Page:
Should I Become a Nurse Administrator?
Certified nurse administrators are registered nurses (RNs) with supervisory and administrative responsibilities. To achieve this position, they have earned credentials beyond the RN degree. Typically the highest-ranking nurse in a medical facility, the certified nurse administrator can oversee patient care, manage a unit within a health care facility, or manage the entire facility. These managers may need to be available on call for emergencies and might have to work weekends or nights.
|Degree Level||Bachelor's degree is required, a master's is common.|
|Degree Field||Nursing, nursing administration, healthcare management, and related fields.|
|Experience||2 years' experience in health care management are required for certification.|
|Licensure and Certification||Both licensure and certification are required.|
|Key Skills||Active listening, speaking, critical thinking, time management, writing, management of personnel, and judgment and decision-making skills; ability to use scientific, database, medical and other software.|
|Salary||$99,730 per year (median salary for health care administrators May 2018)|
Sources: U.S. Bureau of Labor Statistics, American Nurses Credentialing Center
Let's take a brief look into the steps required to become a nurse administrator.
Become a Certified Nurse Administrator
Step 1: Earn a Nursing Degree
There are three educational programs one can pursue in order to become a nurse. These include a 4-year Bachelor of Science in Nursing (BSN) degree, a 2-year associate's degree in nursing or a hospital-administered nursing diploma program. To be eligible for nurse administrator certification, a bachelor's degree is required.
Step 2: Obtain a Registered Nurse License
In order to obtain a registered nursing (RN) license, an individual must graduate from an accredited nursing program and pass the National Council Licensure Examination for Registered Nurses (NCLEX-RN). In order to take the exam, RN candidates must submit an application to the state board of nursing in the state they plan to work. Eligibility requirements vary by state, but all states require nurses to be licensed in order to begin work. Some hospitals require graduates with little or no work experience to start with a residency.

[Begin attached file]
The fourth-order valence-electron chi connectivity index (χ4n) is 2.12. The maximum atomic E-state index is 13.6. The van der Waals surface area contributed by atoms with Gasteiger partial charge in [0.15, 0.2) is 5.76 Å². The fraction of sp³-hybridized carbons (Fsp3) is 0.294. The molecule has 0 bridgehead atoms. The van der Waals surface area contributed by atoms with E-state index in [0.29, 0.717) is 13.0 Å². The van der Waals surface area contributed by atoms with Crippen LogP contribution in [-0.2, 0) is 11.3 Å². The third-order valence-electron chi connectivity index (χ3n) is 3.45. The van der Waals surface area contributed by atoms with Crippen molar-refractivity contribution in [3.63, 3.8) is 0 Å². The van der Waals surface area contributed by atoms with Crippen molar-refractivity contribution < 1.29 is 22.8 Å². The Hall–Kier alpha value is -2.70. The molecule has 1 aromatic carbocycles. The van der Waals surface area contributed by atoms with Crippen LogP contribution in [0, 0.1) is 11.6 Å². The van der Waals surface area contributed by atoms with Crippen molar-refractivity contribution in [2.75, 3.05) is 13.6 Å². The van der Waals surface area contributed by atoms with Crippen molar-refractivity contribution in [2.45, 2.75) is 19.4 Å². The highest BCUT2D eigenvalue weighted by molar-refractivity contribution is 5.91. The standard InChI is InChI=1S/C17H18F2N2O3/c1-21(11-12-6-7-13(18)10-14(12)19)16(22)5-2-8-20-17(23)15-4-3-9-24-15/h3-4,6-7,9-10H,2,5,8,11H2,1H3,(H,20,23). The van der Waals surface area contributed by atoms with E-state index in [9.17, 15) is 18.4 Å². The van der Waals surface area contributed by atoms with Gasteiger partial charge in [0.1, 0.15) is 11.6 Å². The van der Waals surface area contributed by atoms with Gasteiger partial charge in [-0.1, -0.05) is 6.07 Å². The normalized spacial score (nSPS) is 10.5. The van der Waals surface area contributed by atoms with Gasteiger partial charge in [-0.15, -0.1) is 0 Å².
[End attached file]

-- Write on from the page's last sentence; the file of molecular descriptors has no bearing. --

Step 3: Earn a Master's Degree
A master's degree may be necessary to be promoted to a nurse administrator job. A Master of Science in Nursing Administration (MSNA) is designed to prepare students to become nurse administrators. Other options include a graduate degree in health services or a dual MSNA and Master of Business Administration. An advanced degree ensures that nurses understand supervisory nursing principles and practices, which are essential for nurse administrators.
Step 4: Gain Management Experience
To get a job as a nurse administrator, an RN typically needs experience working in management. Management experience can include being a nurse manager, a lead nurse, or an RN supervisor. Internships at healthcare institutions can also help individuals gain management experience.
Step 5: Advance Your Career and Get Nurse Executive Certification
The American Nurses Credentialing Center offers a Nurse Executive Certification and a Nurse Executive, Advanced certification. The nurse executive certification is available to RNs with two years of nursing management experience and a bachelor's degree. The nurse executive, advanced certification is available to RNs with two years management experience and a master's degree. These credentials single you out as a qualified nurse with management ability.
A certified nurse administrator must earn a bachelor's degree in nursing, be licensed, gain management experience, and can advance one's career with executive certification.